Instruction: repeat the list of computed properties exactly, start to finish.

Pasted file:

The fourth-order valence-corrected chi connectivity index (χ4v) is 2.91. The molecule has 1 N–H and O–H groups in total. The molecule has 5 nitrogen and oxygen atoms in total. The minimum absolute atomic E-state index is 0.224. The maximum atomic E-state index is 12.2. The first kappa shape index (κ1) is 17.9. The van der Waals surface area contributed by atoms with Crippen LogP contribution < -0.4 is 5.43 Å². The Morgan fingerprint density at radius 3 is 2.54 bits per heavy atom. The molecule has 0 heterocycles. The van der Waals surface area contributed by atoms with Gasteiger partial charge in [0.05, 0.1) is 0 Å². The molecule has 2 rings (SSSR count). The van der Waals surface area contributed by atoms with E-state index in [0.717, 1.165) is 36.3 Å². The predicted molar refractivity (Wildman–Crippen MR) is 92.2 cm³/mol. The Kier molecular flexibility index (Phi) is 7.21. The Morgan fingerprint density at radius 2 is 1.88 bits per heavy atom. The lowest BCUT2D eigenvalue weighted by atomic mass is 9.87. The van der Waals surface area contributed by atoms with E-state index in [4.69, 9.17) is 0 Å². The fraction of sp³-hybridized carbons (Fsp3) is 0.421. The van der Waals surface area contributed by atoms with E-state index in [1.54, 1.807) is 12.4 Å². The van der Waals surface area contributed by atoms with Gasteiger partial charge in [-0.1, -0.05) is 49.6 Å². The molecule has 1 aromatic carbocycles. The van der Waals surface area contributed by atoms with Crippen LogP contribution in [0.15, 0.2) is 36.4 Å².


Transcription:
The fourth-order valence-corrected chi connectivity index (χ4v) is 2.91. The molecule has 1 N–H and O–H groups in total. The molecule has 5 nitrogen and oxygen atoms in total. The minimum absolute atomic E-state index is 0.224. The maximum atomic E-state index is 12.2. The first kappa shape index (κ1) is 17.9. The van der Waals surface area contributed by atoms with Crippen LogP contribution < -0.4 is 5.43 Å². The Morgan fingerprint density at radius 3 is 2.54 bits per heavy atom. The molecule has 0 heterocycles. The van der Waals surface area contributed by atoms with Gasteiger partial charge in [0.05, 0.1) is 0 Å². The molecule has 2 rings (SSSR count). The van der Waals surface area contributed by atoms with E-state index in [0.717, 1.165) is 36.3 Å². The predicted molar refractivity (Wildman–Crippen MR) is 92.2 cm³/mol. The Kier molecular flexibility index (Phi) is 7.21. The Morgan fingerprint density at radius 2 is 1.88 bits per heavy atom. The lowest BCUT2D eigenvalue weighted by atomic mass is 9.87. The van der Waals surface area contributed by atoms with E-state index in [4.69, 9.17) is 0 Å². The fraction of sp³-hybridized carbons (Fsp3) is 0.421. The van der Waals surface area contributed by atoms with E-state index in [1.54, 1.807) is 12.4 Å². The van der Waals surface area contributed by atoms with Gasteiger partial charge in [-0.1, -0.05) is 49.6 Å². The molecule has 1 aromatic carbocycles. The van der Waals surface area contributed by atoms with Crippen LogP contribution in [0.15, 0.2) is 36.4 Å².